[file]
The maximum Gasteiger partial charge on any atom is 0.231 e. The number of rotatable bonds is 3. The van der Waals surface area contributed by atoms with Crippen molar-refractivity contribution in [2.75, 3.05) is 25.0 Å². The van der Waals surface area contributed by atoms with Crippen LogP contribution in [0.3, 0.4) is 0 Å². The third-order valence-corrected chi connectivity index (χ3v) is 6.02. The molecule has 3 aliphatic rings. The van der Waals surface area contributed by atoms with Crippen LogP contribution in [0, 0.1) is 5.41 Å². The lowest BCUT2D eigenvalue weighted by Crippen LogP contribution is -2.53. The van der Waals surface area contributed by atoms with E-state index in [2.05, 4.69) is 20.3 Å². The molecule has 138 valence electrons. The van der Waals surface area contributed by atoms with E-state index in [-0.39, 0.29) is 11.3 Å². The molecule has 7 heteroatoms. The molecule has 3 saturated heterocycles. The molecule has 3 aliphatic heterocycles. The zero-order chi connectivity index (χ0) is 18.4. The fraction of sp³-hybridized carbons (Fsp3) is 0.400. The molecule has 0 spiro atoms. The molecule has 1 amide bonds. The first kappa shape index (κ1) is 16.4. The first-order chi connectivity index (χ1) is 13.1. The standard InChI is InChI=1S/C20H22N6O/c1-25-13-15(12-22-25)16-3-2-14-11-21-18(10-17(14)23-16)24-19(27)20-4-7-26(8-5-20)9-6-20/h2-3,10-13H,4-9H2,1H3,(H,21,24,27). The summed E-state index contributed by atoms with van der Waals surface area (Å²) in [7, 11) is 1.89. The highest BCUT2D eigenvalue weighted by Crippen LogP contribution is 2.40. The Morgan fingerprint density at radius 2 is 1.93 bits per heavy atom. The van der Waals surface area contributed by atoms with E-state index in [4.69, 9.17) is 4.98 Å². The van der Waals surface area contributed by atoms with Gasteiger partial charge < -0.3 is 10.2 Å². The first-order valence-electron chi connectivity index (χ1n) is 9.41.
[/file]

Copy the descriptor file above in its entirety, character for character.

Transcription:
The maximum Gasteiger partial charge on any atom is 0.231 e. The number of rotatable bonds is 3. The van der Waals surface area contributed by atoms with Crippen molar-refractivity contribution in [2.75, 3.05) is 25.0 Å². The van der Waals surface area contributed by atoms with Crippen LogP contribution in [0.3, 0.4) is 0 Å². The third-order valence-corrected chi connectivity index (χ3v) is 6.02. The molecule has 3 aliphatic rings. The van der Waals surface area contributed by atoms with Crippen LogP contribution in [0, 0.1) is 5.41 Å². The lowest BCUT2D eigenvalue weighted by Crippen LogP contribution is -2.53. The van der Waals surface area contributed by atoms with E-state index in [2.05, 4.69) is 20.3 Å². The molecule has 138 valence electrons. The van der Waals surface area contributed by atoms with E-state index in [-0.39, 0.29) is 11.3 Å². The molecule has 7 heteroatoms. The molecule has 3 saturated heterocycles. The molecule has 3 aliphatic heterocycles. The zero-order chi connectivity index (χ0) is 18.4. The fraction of sp³-hybridized carbons (Fsp3) is 0.400. The molecule has 0 spiro atoms. The molecule has 1 amide bonds. The first kappa shape index (κ1) is 16.4. The first-order chi connectivity index (χ1) is 13.1. The standard InChI is InChI=1S/C20H22N6O/c1-25-13-15(12-22-25)16-3-2-14-11-21-18(10-17(14)23-16)24-19(27)20-4-7-26(8-5-20)9-6-20/h2-3,10-13H,4-9H2,1H3,(H,21,24,27). The summed E-state index contributed by atoms with van der Waals surface area (Å²) in [7, 11) is 1.89. The highest BCUT2D eigenvalue weighted by Crippen LogP contribution is 2.40. The Morgan fingerprint density at radius 2 is 1.93 bits per heavy atom. The van der Waals surface area contributed by atoms with E-state index in [4.69, 9.17) is 4.98 Å². The van der Waals surface area contributed by atoms with Gasteiger partial charge < -0.3 is 10.2 Å². The first-order valence-electron chi connectivity index (χ1n) is 9.41.